#### 5. Conclusions

An Active Interaction Control (AIC) system was proposed by Iwan [10–15]. In this study, the Accumulated Semiactive Hydraulic Damper (ASHD) proposed by Shih et al. [16–18] is converted to a Hydraulic Interaction Element (IE) based on the energy-dissipating function of the ASHD. Then the dynamic equilibrium equation of motion for the systematic organization of the ASHD as the AIC is derived from the unlocked status and the locked status of the interactive IE. In order to improve the seismic proofing capability of this proposed new AIC, a predictive control method [19, 20] is applied to improve the energy-dissipating defects of the ASHD. Then, to test and verify the seismic proofing capability of the proposed AIC with and without predictive control, a full-scale two-story one-bay steel structure is tested on a shaking table in multiple forms, namely, the bare structure and the structure with various stiffeners added at different floors and with passive control, synchronous control, and asynchronous control and also with or without predictive control, under excitation of the El Centro and Kobe earthquake records with various peak ground acceleration rates. The maximum shock absorption effects of the test structure under excitation of various earthquake records and the influences on the control effects of the prediction time, stiffness of the auxiliary structure, synchronous and asynchronous switching, and control positions of the proposed AIC are discussed. The conclusions from a series of laboratory test results are summarized as follows:(1)All of the control methods, applied in this research, provide shock absorption effects of displacement. The shock absorption effects of displacement for the test structure under the control of synchronous switching with predictive control greatly reduce the displacement of the structure. Nevertheless, the structural responses to acceleration and base shear are increased by this device under passive control. However, these structural responses are not increased by the proposed AIC device with synchronous control and a suitable prediction time.(2)The control effects of the test structure with the proposed AIC under active control without prediction time are poor because the response to structural velocity does not provide sufficient time for the AIC device to switch at the optimal time. The area of the hysteretic loop increased when the AIC is under active control and had proper prediction time. Therefore, the seismic proofing capability of displacement and acceleration control of the test structure with this AIC under active control with proper prediction time could be increased. Test results show that, for the test structure under the control of the proposed AIC with synchronous control and predictive control of 0.10~0.13 seconds, the shock absorption ratios of displacement are greater than 71%, the average acceleration reduction ratios are 36.2% and 36.9% at the 1st and 2nd floors, respectively, and the average base shear reduction ratio is 29.6%.(3)The time delay defects of the AIC control forces, induced from the interaction element to the primary structure, are reduced by the stiffness of the auxiliary structure. The test results show that adding more stiffeners to the auxiliary structure could provide the characteristics of a stabilized structure under excitation of a near fault earthquake with velocity impulse action.(4)The connection statuses of the auxiliary structures for each floor with simultaneous switching are hard to attain because they are dependent on the velocity of each floor. To prevent these phenomena, a rule for the synchronous control method is proposed. The test results reveal that the structural responses of displacement and acceleration control are controlled well by this proposed control method, which does not amplify the structural responses to acceleration.(5)The test results for the influence of the control positions of the AIC in the structure show that full control of the structure provides the best shock absorption effects, and control at the first floor is the second best option.In this study, the ASHD is converted to AIC and predictive control methods with synchronous control are proposed to improve the seismic proofing capability of the proposed AIC. A full-scale two-story single-bay steel frame is tested on a shaking table to verify the energy-dissipating capability of this proposed device. All of the test results show that the proposed AIC with suitable stiffeners for the auxiliary structure at each floor and synchronous control and predictive control provide high reliability and practicability for improving the seismic proofing capability of a building under excitation by external forces.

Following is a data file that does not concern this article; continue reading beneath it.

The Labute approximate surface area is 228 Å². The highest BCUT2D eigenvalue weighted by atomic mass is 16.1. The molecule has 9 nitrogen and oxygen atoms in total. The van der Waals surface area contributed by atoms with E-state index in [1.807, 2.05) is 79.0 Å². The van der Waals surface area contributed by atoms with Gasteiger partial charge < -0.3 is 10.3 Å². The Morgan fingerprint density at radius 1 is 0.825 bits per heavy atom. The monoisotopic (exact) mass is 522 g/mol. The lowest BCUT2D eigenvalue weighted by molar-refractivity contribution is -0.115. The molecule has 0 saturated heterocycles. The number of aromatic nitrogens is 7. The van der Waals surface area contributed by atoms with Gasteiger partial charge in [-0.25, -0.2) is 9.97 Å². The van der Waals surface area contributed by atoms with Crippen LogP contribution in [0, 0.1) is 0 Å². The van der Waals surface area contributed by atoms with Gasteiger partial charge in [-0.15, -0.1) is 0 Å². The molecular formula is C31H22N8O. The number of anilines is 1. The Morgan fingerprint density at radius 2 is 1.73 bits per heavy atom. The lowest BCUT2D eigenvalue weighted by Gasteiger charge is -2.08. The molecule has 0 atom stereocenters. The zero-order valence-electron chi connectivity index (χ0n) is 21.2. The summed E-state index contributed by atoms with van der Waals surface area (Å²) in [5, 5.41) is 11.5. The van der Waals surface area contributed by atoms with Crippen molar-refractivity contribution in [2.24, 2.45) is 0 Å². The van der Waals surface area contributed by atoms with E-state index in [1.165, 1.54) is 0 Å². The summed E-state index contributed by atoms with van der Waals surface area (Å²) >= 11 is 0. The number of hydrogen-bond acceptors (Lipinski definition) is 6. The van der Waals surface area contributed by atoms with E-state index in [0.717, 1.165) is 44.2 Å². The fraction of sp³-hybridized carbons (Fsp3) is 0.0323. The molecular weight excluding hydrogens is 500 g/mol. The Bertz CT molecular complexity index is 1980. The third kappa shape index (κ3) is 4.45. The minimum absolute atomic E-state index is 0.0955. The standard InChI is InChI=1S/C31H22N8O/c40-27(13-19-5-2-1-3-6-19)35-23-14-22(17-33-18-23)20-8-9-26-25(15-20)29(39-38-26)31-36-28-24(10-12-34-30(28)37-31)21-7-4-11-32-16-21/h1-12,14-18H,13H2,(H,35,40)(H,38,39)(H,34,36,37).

#### Appendix

#### A. The Detailed Derivation of This Predictive Control Method

##### A.1. Noise Estimation [19, 20]

If the function of displacement corresponding to time has terms in variety of polynomials, it can be written as where is defined as the regression displacement, by taking a dynamic sample of a fixed frequency from relative displacements of structures, the sampling data is , , where represents the displacement backward to steps from current time step, is current displacement, and is the coefficient of the th term.

According to the least square regression, the optimal estimation of polynomial coefficient in (A.1) iswhere is a coefficient vector in dimension, represents by system matrix, and determines the dimensional vector of sampling data:Practically, the data queue of displacement signals is stored in the signal creator as first-in-first-out (FIFO) information for executing semiactive control with the same frequency, which in general is greater than 100 Hz. Therefore, the real-time optimal polynomial coefficient can be derived by modifying (A.4) as where is the vector of structure displacement:Substituting (A.5) into (A.2), the optimal coefficient matrix is expressed as Consequently, a new matrix of coefficient regression system is a constant matrix depending on the number of sampling points and regression ranks but independent of time or vector of data queue: Furthermore, (A.8) can be substituted into (A.7) to obtain the regression value of displacement in matrix form asAn optimal coefficient vector , stored in computer memory, estimated for the displacement at previous steps for carrying out real-time computations can be defined asThen, the optimal displacement can be estimated based on this equation.

##### A.2. Velocity Estimation [19, 20]

The optimal displacements can be easily predicted using . Meanwhile, the velocity can be obtained by differentiating the displacement equation with respect to time as Therefore, (A.11) can be rewritten as Substituting (A.10) into (A.12), this equation can be expressed as where is the optimal vector of estimation velocity.

And can be stored in computer memory for predicting the real-time velocity or regressing velocity at any arbitrary time step; that is, the optimal velocity for previous time steps from the current time can be estimated by multiplying with the derivative of the displacement vector shown as (A.12).

#### B. Test Results of Test Structure under Excitation of Various Earthquake Records with Various Control Conditions

#### Competing Interests

The authors declare that there is no conflict of interests regarding the publication of this paper.

#### Acknowledgments

The authors would like to acknowledge the support of Taiwan Ministry of Science and Technology through Grant nos. MOST-103-2625-M-260-001 and MOST-103-2625-M-167-001.